Diane McMullen: Stefan and I got to know each other through a mutual acquaintance in Germany. His friend who I work with professionally … told me that Stefan was coming to the United States on a concert tour, and this was about two years ago … so I invited him to come last year … and Stefan came … and gave a couple of concerts. And it went so well that I said, “Let’s see if we can do it again this year.”
So this is his second year doing this. And this year, what’s been really great is that we have been able to work with a number of departments, so the Department of Music, Department of Electrical Engineering, the Department of Computer Science and the Department of German have all worked together on some of these aspects.
Most of what he’s doing has to do with music, but he just gave a lecture that integrated music, computer science and electrical engineering because Stefan is not just a professional organist, but he is also a computer programmer.
So he has designed a computer program that helps out with organ registration.
And I want to be sure to tell you that he has played on a number of continents. He has played in Europe, of course.
Just within the last year, he played in Europe, Australia, the United States, in Canada, in Siberia and that’s enough already! And it was all in one year! So he’s very active professionally as a concert organist, but he is also assistant organist at the church where Johann Sebastian Bach was for many years, and Thomas Kirche, in Leipzig, Germany.
You can see the poster we have that will tell you all of the things he is doing here. He arrived on Monday night. All of these departments worked together and, for the Department of German yesterday, he gave a lecture about Leipzig with a slideshow.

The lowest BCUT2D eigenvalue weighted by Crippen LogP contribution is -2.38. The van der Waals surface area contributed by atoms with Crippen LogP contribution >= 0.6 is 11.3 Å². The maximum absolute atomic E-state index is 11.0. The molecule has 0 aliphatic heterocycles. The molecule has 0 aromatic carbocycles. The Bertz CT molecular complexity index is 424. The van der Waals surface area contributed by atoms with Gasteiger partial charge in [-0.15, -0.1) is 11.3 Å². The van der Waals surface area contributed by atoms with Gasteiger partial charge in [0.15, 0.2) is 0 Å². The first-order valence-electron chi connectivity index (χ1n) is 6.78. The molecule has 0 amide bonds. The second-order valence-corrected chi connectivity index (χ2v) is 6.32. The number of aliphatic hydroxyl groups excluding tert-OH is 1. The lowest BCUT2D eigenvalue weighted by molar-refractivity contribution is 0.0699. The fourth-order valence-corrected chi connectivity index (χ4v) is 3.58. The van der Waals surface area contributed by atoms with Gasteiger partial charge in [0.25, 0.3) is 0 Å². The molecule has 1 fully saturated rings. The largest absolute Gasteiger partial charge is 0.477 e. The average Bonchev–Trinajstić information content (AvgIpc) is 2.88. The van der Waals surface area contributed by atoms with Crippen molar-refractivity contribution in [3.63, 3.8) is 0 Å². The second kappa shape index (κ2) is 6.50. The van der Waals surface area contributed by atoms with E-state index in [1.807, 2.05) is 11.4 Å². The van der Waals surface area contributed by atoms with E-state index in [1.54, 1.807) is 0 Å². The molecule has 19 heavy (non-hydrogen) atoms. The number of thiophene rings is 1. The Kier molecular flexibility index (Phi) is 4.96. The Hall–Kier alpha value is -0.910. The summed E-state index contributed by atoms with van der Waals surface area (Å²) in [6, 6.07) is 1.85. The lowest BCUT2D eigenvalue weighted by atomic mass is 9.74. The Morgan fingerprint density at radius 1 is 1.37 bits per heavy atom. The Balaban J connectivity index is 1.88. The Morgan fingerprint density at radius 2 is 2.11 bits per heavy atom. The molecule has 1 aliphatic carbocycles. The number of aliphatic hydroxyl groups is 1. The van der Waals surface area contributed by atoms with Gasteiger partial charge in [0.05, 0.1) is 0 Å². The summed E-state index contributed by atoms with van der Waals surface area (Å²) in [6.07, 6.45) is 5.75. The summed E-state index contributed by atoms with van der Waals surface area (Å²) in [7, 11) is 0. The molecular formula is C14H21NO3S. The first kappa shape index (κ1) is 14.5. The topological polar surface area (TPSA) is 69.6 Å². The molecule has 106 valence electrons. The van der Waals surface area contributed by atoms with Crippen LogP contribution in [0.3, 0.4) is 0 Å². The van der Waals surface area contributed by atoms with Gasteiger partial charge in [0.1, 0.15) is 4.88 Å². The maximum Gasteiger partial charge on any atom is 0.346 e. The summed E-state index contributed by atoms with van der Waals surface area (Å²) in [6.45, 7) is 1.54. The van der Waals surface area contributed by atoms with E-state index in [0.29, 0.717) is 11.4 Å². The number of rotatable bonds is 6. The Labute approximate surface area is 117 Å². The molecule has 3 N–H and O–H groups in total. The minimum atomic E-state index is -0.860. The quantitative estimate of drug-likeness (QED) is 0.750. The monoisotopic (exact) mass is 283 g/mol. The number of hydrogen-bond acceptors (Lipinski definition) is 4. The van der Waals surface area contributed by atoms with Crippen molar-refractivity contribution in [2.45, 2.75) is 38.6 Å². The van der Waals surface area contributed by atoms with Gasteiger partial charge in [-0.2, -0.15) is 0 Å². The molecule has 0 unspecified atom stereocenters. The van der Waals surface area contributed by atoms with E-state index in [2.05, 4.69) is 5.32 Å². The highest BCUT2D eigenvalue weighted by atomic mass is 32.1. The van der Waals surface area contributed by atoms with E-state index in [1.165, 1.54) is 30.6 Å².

There were a number of people outside the community who came, because I sent posters off to many different places. And he gave this lecture, and … there must have been 80 or more people there. And then tomorrow he’s going to give a lecture on the chorale in baroque music, and on Saturday he gives a concert at Zion Lutheran, which is a church two seconds from here on Nott Terrace.
So the concert at Zion Lutheran is at 1:00 and the concert here on Monday is at 5:00.
So I want to be sure to say those things because Stefan is also modest and won’t tell you some of these things about himself. There’s so much more to say about his work, but I think that that’s the most important stuff to mention. So why don’t you go ahead with your questions.
Avery Novitch: The organ seems like somewhat of an unusual instrument to start playing, so why did you start?
Stefan Kiessling: I didn’t start with organ. At the age of six, I started with the piano. We lived in a very nice city, in a big apartment with enough room for having a piano there, and then we had to move to another city. We lived in an apartment that was in a newly built building with very small rooms, so we didn’t have any space anymore for a piano.